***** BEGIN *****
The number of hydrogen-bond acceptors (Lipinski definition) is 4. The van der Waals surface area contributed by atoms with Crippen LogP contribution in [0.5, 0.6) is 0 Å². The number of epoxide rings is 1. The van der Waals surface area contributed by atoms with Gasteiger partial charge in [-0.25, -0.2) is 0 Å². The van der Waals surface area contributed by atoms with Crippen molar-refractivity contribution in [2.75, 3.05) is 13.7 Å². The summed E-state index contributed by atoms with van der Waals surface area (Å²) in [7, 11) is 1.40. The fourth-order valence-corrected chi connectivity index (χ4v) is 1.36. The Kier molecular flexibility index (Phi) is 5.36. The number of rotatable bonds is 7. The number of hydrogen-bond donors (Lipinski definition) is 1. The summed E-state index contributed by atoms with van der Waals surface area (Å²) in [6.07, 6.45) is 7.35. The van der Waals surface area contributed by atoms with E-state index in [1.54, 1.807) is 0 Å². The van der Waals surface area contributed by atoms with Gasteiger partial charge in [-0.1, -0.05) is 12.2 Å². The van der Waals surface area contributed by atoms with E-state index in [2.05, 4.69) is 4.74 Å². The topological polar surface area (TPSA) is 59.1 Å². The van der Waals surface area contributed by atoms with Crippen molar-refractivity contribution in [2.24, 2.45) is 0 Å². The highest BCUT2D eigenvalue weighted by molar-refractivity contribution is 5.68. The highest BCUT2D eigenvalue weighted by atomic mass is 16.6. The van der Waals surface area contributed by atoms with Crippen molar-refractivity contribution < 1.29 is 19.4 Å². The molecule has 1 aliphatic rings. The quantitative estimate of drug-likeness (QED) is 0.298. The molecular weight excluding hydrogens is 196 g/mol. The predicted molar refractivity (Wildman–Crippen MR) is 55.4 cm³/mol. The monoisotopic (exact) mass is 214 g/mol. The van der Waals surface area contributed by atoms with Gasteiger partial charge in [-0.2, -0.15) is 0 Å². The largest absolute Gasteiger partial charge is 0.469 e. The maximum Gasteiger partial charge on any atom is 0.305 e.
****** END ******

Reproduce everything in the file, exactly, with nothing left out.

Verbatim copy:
The number of hydrogen-bond acceptors (Lipinski definition) is 4. The van der Waals surface area contributed by atoms with Crippen LogP contribution in [0.5, 0.6) is 0 Å². The number of epoxide rings is 1. The van der Waals surface area contributed by atoms with Gasteiger partial charge in [-0.25, -0.2) is 0 Å². The van der Waals surface area contributed by atoms with Crippen molar-refractivity contribution in [2.75, 3.05) is 13.7 Å². The summed E-state index contributed by atoms with van der Waals surface area (Å²) in [7, 11) is 1.40. The fourth-order valence-corrected chi connectivity index (χ4v) is 1.36. The Kier molecular flexibility index (Phi) is 5.36. The number of rotatable bonds is 7. The number of hydrogen-bond donors (Lipinski definition) is 1. The summed E-state index contributed by atoms with van der Waals surface area (Å²) in [6.07, 6.45) is 7.35. The van der Waals surface area contributed by atoms with E-state index in [1.54, 1.807) is 0 Å². The van der Waals surface area contributed by atoms with Gasteiger partial charge in [-0.1, -0.05) is 12.2 Å². The van der Waals surface area contributed by atoms with E-state index in [2.05, 4.69) is 4.74 Å². The topological polar surface area (TPSA) is 59.1 Å². The van der Waals surface area contributed by atoms with Crippen molar-refractivity contribution in [2.24, 2.45) is 0 Å². The highest BCUT2D eigenvalue weighted by molar-refractivity contribution is 5.68. The highest BCUT2D eigenvalue weighted by atomic mass is 16.6. The van der Waals surface area contributed by atoms with Crippen molar-refractivity contribution < 1.29 is 19.4 Å². The molecule has 1 aliphatic rings. The quantitative estimate of drug-likeness (QED) is 0.298. The molecular weight excluding hydrogens is 196 g/mol. The predicted molar refractivity (Wildman–Crippen MR) is 55.4 cm³/mol. The monoisotopic (exact) mass is 214 g/mol. The van der Waals surface area contributed by atoms with Gasteiger partial charge in [-0.2, -0.15) is 0 Å². The largest absolute Gasteiger partial charge is 0.469 e. The maximum Gasteiger partial charge on any atom is 0.305 e.